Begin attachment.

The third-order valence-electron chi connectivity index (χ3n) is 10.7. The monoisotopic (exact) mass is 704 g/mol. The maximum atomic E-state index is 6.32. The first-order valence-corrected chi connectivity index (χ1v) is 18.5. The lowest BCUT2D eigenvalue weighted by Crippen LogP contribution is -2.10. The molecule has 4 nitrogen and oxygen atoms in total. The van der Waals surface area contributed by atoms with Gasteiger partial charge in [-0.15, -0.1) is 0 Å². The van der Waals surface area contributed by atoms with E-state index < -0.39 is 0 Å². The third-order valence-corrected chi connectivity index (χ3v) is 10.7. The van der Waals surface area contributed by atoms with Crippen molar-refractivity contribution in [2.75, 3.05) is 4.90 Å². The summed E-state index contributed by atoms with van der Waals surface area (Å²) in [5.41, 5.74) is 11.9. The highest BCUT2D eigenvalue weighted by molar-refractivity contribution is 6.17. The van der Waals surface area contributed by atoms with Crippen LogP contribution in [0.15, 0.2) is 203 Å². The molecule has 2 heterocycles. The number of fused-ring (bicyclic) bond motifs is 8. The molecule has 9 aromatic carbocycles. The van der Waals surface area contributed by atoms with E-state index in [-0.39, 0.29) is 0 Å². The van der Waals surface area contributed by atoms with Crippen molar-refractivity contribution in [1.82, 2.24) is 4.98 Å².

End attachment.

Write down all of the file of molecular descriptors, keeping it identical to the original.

The third-order valence-electron chi connectivity index (χ3n) is 10.7. The monoisotopic (exact) mass is 704 g/mol. The maximum atomic E-state index is 6.32. The first-order valence-corrected chi connectivity index (χ1v) is 18.5. The lowest BCUT2D eigenvalue weighted by Crippen LogP contribution is -2.10. The molecule has 4 nitrogen and oxygen atoms in total. The van der Waals surface area contributed by atoms with Gasteiger partial charge in [-0.15, -0.1) is 0 Å². The van der Waals surface area contributed by atoms with E-state index < -0.39 is 0 Å². The third-order valence-corrected chi connectivity index (χ3v) is 10.7. The van der Waals surface area contributed by atoms with Crippen molar-refractivity contribution in [2.75, 3.05) is 4.90 Å². The summed E-state index contributed by atoms with van der Waals surface area (Å²) in [5.41, 5.74) is 11.9. The highest BCUT2D eigenvalue weighted by molar-refractivity contribution is 6.17. The van der Waals surface area contributed by atoms with Crippen LogP contribution in [0.15, 0.2) is 203 Å². The molecule has 2 heterocycles. The number of fused-ring (bicyclic) bond motifs is 8. The molecule has 9 aromatic carbocycles. The van der Waals surface area contributed by atoms with E-state index in [-0.39, 0.29) is 0 Å². The van der Waals surface area contributed by atoms with Crippen molar-refractivity contribution in [1.82, 2.24) is 4.98 Å².